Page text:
You can use this information to build a competitive advantage by doing the exact opposite and targeting those churning customers.

Additionally, look at 5-star reviews to ensure you stay competitive. For instance, if they offer a high-touch customer success team and customers see this favorably, you might want to replicate it.

SEO tools 

Finally, you can tap into your marketing team’s tech stack and look at SEO tools like Semrush or Ahrefs.

Analyzing competitors’ traffic sources can give you a good idea of where they’re finding buyers.

For instance, you might check out which of their website pages is ranking the best. Then, you could produce your own content to compete and capture some of that search traffic.

Analyzing competitive intelligence with AI 

Here’s the thing about competitive intelligence analysis:

Most people have it wrong.

Read a few blog posts about analyzing competitive intel, and you’ll come away with the sense that it’s something you do once when you’re building a GTM strategy.

While you do engage in competitive intelligence analysis, then, that's not the only time. 

It's not a one-and-done or linear process. 

Nor is it a manual process that involves scouring tons of web pages for useful info. 

Rather, competitive intelligence analysis today should be done in real time.

You should constantly watch competitors and use competitive intel as it becomes available, not “when you get around to it.”

AI-powered competitive intelligence solutions (such as Ignition) help you capture this data from multiple sources, analyze it using AI, and pull out key insights in a matter of minutes.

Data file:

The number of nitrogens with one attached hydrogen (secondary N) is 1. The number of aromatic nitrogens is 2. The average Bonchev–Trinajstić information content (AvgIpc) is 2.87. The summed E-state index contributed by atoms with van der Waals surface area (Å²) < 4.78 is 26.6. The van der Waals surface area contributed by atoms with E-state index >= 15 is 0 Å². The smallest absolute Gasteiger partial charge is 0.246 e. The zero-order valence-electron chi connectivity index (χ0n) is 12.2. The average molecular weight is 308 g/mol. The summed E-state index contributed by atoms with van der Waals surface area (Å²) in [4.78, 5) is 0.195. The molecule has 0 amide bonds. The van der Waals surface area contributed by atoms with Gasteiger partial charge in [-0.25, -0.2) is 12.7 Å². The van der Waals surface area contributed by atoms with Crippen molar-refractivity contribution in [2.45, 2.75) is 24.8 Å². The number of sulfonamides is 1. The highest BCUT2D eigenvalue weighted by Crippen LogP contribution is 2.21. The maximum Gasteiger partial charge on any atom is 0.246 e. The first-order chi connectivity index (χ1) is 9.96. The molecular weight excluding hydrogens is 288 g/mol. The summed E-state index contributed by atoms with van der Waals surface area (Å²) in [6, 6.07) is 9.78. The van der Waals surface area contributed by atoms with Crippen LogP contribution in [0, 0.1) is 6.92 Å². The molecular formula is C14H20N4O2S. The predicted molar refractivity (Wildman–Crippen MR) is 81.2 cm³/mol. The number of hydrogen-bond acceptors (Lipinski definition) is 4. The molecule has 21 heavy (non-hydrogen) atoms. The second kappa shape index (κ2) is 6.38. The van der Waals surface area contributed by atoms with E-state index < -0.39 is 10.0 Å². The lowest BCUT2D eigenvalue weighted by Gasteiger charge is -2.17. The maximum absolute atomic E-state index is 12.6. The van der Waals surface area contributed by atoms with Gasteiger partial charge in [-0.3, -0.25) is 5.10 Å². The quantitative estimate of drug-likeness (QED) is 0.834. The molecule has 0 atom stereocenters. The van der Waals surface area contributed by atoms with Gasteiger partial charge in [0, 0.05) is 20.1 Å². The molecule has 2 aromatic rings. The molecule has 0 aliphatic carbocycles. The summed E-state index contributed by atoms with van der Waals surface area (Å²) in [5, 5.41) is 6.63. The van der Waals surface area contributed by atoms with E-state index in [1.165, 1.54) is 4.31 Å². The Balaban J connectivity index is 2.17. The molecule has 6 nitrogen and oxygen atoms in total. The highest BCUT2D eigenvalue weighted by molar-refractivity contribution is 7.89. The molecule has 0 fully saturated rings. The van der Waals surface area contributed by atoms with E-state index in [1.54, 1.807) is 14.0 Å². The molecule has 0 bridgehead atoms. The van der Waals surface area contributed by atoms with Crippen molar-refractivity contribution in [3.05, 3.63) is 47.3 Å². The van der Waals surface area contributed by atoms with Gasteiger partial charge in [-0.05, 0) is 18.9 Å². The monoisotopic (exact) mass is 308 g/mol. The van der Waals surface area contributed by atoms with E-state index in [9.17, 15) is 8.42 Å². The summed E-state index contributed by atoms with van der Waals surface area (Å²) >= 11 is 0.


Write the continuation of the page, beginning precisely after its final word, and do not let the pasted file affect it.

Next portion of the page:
Let’s take one of Ingition’s competitive intel features as an example.

By importing data directly from your CRM, Ignition can produce a win/loss analysis instantly and dig into reasons why you’re winning deals and why you’re losing them to competitors (ouch).

You can then use this information to create an appropriate plan for action, for example;

  • Adjusting your sales messaging
  • Review the product roadmap to build a new competitive feature
  • Changing up your targeting parameters in your advertising tool to bring in more relevant buyers that fit your target persona.

All of the above sources are great ways to get intel on competitors. Ideally, though, you’ll use them all for a holistic data set.

Capturing competitive intelligence with Ignition 

Monitoring competitors’ social media accounts, press releases, and review pages alone is a daily job. And even then, you’re probably not agile enough.

However, with a competitive intelligence tool like Ignition, you can receive competitive intel in real time without all the hard manual work.

Ignition collects data from key sources, such as your Salesforce CRM and proprietary competitive signals. It also helps you leverage AI to enable your GTM teams with sales battle cards, win/loss analyses, and more.

Check out our 10-minute demo video here to see how we make competitive intelligence analysis easy.